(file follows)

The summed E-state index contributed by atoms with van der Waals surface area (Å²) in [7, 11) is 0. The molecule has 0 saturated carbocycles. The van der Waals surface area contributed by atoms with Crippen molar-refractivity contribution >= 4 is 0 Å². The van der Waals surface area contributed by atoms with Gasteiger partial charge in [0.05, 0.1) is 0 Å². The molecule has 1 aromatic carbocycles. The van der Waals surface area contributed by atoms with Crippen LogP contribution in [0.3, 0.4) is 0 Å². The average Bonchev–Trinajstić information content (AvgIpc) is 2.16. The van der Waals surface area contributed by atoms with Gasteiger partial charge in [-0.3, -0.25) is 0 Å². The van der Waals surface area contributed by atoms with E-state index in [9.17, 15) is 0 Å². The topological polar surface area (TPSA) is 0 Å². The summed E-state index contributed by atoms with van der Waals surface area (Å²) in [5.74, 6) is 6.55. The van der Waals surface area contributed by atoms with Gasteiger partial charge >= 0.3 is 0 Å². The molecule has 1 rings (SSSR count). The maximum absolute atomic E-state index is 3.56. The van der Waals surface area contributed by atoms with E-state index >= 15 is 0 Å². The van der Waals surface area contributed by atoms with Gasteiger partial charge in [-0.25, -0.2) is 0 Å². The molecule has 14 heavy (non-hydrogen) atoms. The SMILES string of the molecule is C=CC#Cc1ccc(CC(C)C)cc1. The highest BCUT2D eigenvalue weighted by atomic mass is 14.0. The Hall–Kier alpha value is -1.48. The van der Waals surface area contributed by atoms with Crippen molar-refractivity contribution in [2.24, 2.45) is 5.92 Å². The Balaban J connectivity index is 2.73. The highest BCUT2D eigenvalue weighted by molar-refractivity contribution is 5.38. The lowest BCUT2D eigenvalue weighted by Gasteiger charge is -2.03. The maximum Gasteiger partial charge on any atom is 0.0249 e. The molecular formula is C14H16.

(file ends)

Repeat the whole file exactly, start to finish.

The summed E-state index contributed by atoms with van der Waals surface area (Å²) in [7, 11) is 0. The molecule has 0 saturated carbocycles. The van der Waals surface area contributed by atoms with Crippen molar-refractivity contribution >= 4 is 0 Å². The van der Waals surface area contributed by atoms with Gasteiger partial charge in [0.05, 0.1) is 0 Å². The molecule has 1 aromatic carbocycles. The van der Waals surface area contributed by atoms with Crippen LogP contribution in [0.3, 0.4) is 0 Å². The average Bonchev–Trinajstić information content (AvgIpc) is 2.16. The van der Waals surface area contributed by atoms with Gasteiger partial charge in [-0.3, -0.25) is 0 Å². The van der Waals surface area contributed by atoms with E-state index in [9.17, 15) is 0 Å². The topological polar surface area (TPSA) is 0 Å². The summed E-state index contributed by atoms with van der Waals surface area (Å²) in [5.74, 6) is 6.55. The van der Waals surface area contributed by atoms with Gasteiger partial charge >= 0.3 is 0 Å². The molecule has 1 rings (SSSR count). The maximum absolute atomic E-state index is 3.56. The van der Waals surface area contributed by atoms with E-state index >= 15 is 0 Å². The van der Waals surface area contributed by atoms with Gasteiger partial charge in [-0.25, -0.2) is 0 Å². The molecule has 14 heavy (non-hydrogen) atoms. The SMILES string of the molecule is C=CC#Cc1ccc(CC(C)C)cc1. The highest BCUT2D eigenvalue weighted by atomic mass is 14.0. The Hall–Kier alpha value is -1.48. The van der Waals surface area contributed by atoms with Crippen molar-refractivity contribution in [2.24, 2.45) is 5.92 Å². The Balaban J connectivity index is 2.73. The highest BCUT2D eigenvalue weighted by molar-refractivity contribution is 5.38. The lowest BCUT2D eigenvalue weighted by Gasteiger charge is -2.03. The maximum Gasteiger partial charge on any atom is 0.0249 e. The molecular formula is C14H16.